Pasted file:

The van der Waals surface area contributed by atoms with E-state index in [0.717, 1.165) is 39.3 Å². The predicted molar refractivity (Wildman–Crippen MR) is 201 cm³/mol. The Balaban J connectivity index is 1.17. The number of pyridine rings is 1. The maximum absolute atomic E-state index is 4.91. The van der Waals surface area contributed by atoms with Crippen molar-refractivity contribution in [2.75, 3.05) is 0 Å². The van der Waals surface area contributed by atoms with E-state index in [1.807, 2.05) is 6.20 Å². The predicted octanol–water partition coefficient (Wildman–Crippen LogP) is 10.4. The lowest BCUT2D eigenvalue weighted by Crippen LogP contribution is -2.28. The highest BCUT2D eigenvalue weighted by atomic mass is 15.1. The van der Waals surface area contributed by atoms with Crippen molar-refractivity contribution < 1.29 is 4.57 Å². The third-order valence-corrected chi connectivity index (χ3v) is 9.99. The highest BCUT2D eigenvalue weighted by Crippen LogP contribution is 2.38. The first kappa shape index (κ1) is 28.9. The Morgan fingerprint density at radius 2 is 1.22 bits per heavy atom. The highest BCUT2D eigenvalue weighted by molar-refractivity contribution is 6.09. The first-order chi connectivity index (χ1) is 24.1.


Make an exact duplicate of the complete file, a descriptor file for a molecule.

The van der Waals surface area contributed by atoms with E-state index in [0.717, 1.165) is 39.3 Å². The predicted molar refractivity (Wildman–Crippen MR) is 201 cm³/mol. The Balaban J connectivity index is 1.17. The number of pyridine rings is 1. The maximum absolute atomic E-state index is 4.91. The van der Waals surface area contributed by atoms with Crippen molar-refractivity contribution in [2.75, 3.05) is 0 Å². The van der Waals surface area contributed by atoms with E-state index in [1.807, 2.05) is 6.20 Å². The predicted octanol–water partition coefficient (Wildman–Crippen LogP) is 10.4. The lowest BCUT2D eigenvalue weighted by Crippen LogP contribution is -2.28. The highest BCUT2D eigenvalue weighted by atomic mass is 15.1. The van der Waals surface area contributed by atoms with Crippen molar-refractivity contribution < 1.29 is 4.57 Å². The third-order valence-corrected chi connectivity index (χ3v) is 9.99. The highest BCUT2D eigenvalue weighted by Crippen LogP contribution is 2.38. The first kappa shape index (κ1) is 28.9. The Morgan fingerprint density at radius 2 is 1.22 bits per heavy atom. The highest BCUT2D eigenvalue weighted by molar-refractivity contribution is 6.09. The first-order chi connectivity index (χ1) is 24.1.